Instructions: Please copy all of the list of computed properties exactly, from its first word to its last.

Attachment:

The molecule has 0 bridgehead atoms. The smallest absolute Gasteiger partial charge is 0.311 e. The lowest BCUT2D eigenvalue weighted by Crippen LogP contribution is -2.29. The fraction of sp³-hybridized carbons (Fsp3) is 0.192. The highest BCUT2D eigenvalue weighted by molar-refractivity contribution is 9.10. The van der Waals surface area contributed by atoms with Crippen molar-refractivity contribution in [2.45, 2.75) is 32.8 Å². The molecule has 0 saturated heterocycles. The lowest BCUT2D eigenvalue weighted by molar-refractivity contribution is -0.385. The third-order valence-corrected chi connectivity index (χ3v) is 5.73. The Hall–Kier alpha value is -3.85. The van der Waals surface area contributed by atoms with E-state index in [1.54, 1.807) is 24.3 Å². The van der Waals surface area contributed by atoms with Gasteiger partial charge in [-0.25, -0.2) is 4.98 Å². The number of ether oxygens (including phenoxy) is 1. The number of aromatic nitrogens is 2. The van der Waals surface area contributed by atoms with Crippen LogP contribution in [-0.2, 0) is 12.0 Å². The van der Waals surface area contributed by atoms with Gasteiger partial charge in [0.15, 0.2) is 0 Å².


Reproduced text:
The molecule has 0 bridgehead atoms. The smallest absolute Gasteiger partial charge is 0.311 e. The lowest BCUT2D eigenvalue weighted by Crippen LogP contribution is -2.29. The fraction of sp³-hybridized carbons (Fsp3) is 0.192. The highest BCUT2D eigenvalue weighted by molar-refractivity contribution is 9.10. The van der Waals surface area contributed by atoms with Crippen molar-refractivity contribution in [2.45, 2.75) is 32.8 Å². The molecule has 0 saturated heterocycles. The lowest BCUT2D eigenvalue weighted by molar-refractivity contribution is -0.385. The third-order valence-corrected chi connectivity index (χ3v) is 5.73. The Hall–Kier alpha value is -3.85. The van der Waals surface area contributed by atoms with E-state index in [1.54, 1.807) is 24.3 Å². The van der Waals surface area contributed by atoms with Gasteiger partial charge in [-0.25, -0.2) is 4.98 Å². The number of ether oxygens (including phenoxy) is 1. The number of aromatic nitrogens is 2. The van der Waals surface area contributed by atoms with Crippen LogP contribution in [-0.2, 0) is 12.0 Å². The van der Waals surface area contributed by atoms with Gasteiger partial charge in [0.15, 0.2) is 0 Å².